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Over 240,000 Canadians across three provinces remained without power as of 6 am this Monday morning as many continue to try and recover two days after Hurricane Dorian hit Atlantic Canada.
According to CBC News, Nova Scotia was the hardest hit with 211,000 without power.
While Prince Edward Island was second with roughly 21,000.
New Brunswick had 15,000 without power, Newfoundland had 1,5000.
Recovery is currently in process, but according to Nova Scotia Power president Karen Hutt, the damage is so extensive it could take a whole week.
How hard was the Atlantic hit by Hurricane Dorian?
According to the Weather Network, even hours before the storm made landfall, 100 km/h winds could be felt. By the time the storm reached the provinces, winds had picked up to 155 km/h, causing trees to fall, and some cranes to snap over buildings.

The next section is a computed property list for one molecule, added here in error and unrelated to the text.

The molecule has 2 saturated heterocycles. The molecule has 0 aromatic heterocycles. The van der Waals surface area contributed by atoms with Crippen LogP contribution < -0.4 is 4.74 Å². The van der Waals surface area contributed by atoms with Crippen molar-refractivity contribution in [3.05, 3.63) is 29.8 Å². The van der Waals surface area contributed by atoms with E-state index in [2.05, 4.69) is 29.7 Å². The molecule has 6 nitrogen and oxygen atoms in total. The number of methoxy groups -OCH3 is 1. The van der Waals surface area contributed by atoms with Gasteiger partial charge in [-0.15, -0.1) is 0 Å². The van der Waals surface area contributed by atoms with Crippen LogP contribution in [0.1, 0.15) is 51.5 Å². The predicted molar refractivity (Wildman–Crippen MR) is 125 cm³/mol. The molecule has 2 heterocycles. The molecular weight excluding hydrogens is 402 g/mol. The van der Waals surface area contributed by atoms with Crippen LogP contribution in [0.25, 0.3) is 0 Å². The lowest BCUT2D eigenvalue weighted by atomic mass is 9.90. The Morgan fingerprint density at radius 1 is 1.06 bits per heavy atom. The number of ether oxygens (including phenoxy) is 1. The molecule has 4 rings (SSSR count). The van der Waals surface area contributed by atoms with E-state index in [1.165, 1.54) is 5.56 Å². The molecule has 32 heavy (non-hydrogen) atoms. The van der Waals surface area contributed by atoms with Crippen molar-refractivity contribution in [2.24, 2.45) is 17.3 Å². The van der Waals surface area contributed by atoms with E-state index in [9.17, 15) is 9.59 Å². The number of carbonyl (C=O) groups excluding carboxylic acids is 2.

As a result, life in Nova Scotia and it’s surrounding has not returned to normal, and are not expected to for some time, with many cell towers going down intermittently, some schools and business remaining closed, and military personal on the streets attempting to help clean up crews.
While living in the Atlantic provinces is sure to be hard following Dorian’s Category Two landing, areas like the Bahamas suffered from much worse as a result of Dorian’s Category Five status at the time. According to the United States, over 70,000 people were in need of food and shelter following the storm, and more than 40 have been confirmed dead as of now.
The count is expected to reach far higher as rescue, clean, and recovery plans continue.